17. Volition does not require reason. Reason requires volition. Volition is not the power to focus one's "rational mind." One can not be rational until and unless one's mind has already been focused. The choice to focus one's mind is the primary choice, prior to any reasoning. If you want proof you are gong to need to honestly introspect.
  18. You cannot prove that something that does not exist... does not exist. I.e., because god is a figment of imagination there's no evidence that such a thing exists. In other words, it is NOT your obligation to disprove the existence of a god, it is your friends obligation to prove that a god exists. That means he has to provide supporting evidence to this claim that something he is calling a god exists. No one has ever provided evidence that god exists and no one will ever be able to do it. A zero, a nothing, a figment of imagination does not leave a trail, it does not interact with objects, there will be nothing to cite as factual evidence supporting "its" existence. Incidentally, "disprove" means building a case using factual evidence, which explains a phenomena better than a previously argued, factually supported case. The word disprove does not apply in this discussion, because no one has ever demonstrated the existence of a god by building a case using factual support, i.e., evidence. Just like your "friend" people have only made assertions assuming the existence of a gold.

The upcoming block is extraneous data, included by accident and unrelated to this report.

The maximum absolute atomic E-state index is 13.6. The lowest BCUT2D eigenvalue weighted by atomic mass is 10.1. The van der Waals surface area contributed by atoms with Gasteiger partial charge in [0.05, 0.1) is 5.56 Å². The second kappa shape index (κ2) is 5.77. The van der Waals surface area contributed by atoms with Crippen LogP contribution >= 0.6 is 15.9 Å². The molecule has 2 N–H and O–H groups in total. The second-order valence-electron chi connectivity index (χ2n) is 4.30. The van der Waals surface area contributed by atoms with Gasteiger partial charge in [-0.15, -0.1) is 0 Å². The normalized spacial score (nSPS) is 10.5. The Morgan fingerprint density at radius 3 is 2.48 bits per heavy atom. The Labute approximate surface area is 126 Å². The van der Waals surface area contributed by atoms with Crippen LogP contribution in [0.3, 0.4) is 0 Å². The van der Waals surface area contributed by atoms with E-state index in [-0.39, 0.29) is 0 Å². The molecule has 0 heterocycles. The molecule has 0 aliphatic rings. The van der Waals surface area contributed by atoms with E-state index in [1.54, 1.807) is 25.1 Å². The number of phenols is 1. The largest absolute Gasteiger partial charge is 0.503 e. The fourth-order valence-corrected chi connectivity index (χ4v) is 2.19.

19. Like so many people you seem to read what you want and skip the rest. I don't understand your point. The fact of the matter parents do direct their children's lives. That is what to dispose of means. This is a bromide, it is not an argument. You state they "naturally" have the right to raise their children. Why? As I stated in a collectivist state parents would not have the right to raise their children. More parents every year in America are being told by various forms of government how they can and can not raise their children. Again, you are very obtuse. I've given dozens of reason why the parent-child relationship has similar characteristics as any other owner-property relationship. In some cases, its ashame that people don't take care of their other property the way they take care of their children. Try observing the facts and not reacting to the emotions the word property invokes in you. I.e., try being objective, instead of emotion driven.
  20. You are being obtuse. The fact of the matter is that children are not men. They are in an in between state. This is why a special term children was coined, and why there are so many legal and social exceptions made for children. If children were men they would not need parents. Children, if they remain healthy will unequivocally become men, and be able to make decisions for themselves. Parents do, and understandably should, behave towards their children as they are property; their most cherished property. This does not mean children loose their rights, that they are abused; in fact it assures they are treated with love and affections by those person who's choice and effort conceived, birthed and loves them; and it assures that children are legally able to get guidance without interference from the state or other men. As children mature into men, the standards for how to treat a given person depending on the maturity of the given person. Likewise the way in which parents regard their children properly shifts from thinking of them as a protected possession to an autonomous adult, who is able to take care of themselves.